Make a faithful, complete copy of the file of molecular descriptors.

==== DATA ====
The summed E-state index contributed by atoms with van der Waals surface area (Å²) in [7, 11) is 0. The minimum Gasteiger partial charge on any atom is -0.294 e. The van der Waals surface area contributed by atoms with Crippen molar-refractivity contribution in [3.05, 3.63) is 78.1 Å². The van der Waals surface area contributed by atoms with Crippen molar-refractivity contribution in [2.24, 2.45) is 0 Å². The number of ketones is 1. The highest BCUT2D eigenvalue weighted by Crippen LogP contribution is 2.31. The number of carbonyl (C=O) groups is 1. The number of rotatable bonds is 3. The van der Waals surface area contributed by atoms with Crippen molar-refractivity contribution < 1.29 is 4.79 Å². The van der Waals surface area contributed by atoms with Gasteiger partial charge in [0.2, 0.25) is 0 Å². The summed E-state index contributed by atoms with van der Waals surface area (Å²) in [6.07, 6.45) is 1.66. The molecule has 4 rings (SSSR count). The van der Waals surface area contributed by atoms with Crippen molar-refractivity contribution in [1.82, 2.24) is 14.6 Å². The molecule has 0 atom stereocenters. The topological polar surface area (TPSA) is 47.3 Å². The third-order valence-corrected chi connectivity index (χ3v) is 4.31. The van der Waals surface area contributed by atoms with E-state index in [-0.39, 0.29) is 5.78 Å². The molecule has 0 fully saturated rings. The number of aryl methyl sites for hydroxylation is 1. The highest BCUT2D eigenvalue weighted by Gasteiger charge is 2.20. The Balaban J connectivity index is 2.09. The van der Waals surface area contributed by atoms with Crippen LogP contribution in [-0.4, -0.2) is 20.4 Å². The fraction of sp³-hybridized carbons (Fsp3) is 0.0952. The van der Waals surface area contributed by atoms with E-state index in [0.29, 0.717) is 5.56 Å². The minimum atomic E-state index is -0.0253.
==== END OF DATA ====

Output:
The summed E-state index contributed by atoms with van der Waals surface area (Å²) in [7, 11) is 0. The minimum Gasteiger partial charge on any atom is -0.294 e. The van der Waals surface area contributed by atoms with Crippen molar-refractivity contribution in [3.05, 3.63) is 78.1 Å². The van der Waals surface area contributed by atoms with Crippen molar-refractivity contribution in [2.24, 2.45) is 0 Å². The number of ketones is 1. The highest BCUT2D eigenvalue weighted by Crippen LogP contribution is 2.31. The number of carbonyl (C=O) groups is 1. The number of rotatable bonds is 3. The van der Waals surface area contributed by atoms with Crippen molar-refractivity contribution < 1.29 is 4.79 Å². The van der Waals surface area contributed by atoms with Gasteiger partial charge in [0.2, 0.25) is 0 Å². The summed E-state index contributed by atoms with van der Waals surface area (Å²) in [6.07, 6.45) is 1.66. The molecule has 4 rings (SSSR count). The van der Waals surface area contributed by atoms with Crippen molar-refractivity contribution in [1.82, 2.24) is 14.6 Å². The molecule has 0 atom stereocenters. The topological polar surface area (TPSA) is 47.3 Å². The third-order valence-corrected chi connectivity index (χ3v) is 4.31. The van der Waals surface area contributed by atoms with E-state index in [-0.39, 0.29) is 5.78 Å². The molecule has 0 fully saturated rings. The number of aryl methyl sites for hydroxylation is 1. The highest BCUT2D eigenvalue weighted by Gasteiger charge is 2.20. The Balaban J connectivity index is 2.09. The van der Waals surface area contributed by atoms with Crippen LogP contribution in [-0.4, -0.2) is 20.4 Å². The fraction of sp³-hybridized carbons (Fsp3) is 0.0952. The van der Waals surface area contributed by atoms with E-state index in [0.29, 0.717) is 5.56 Å². The minimum atomic E-state index is -0.0253.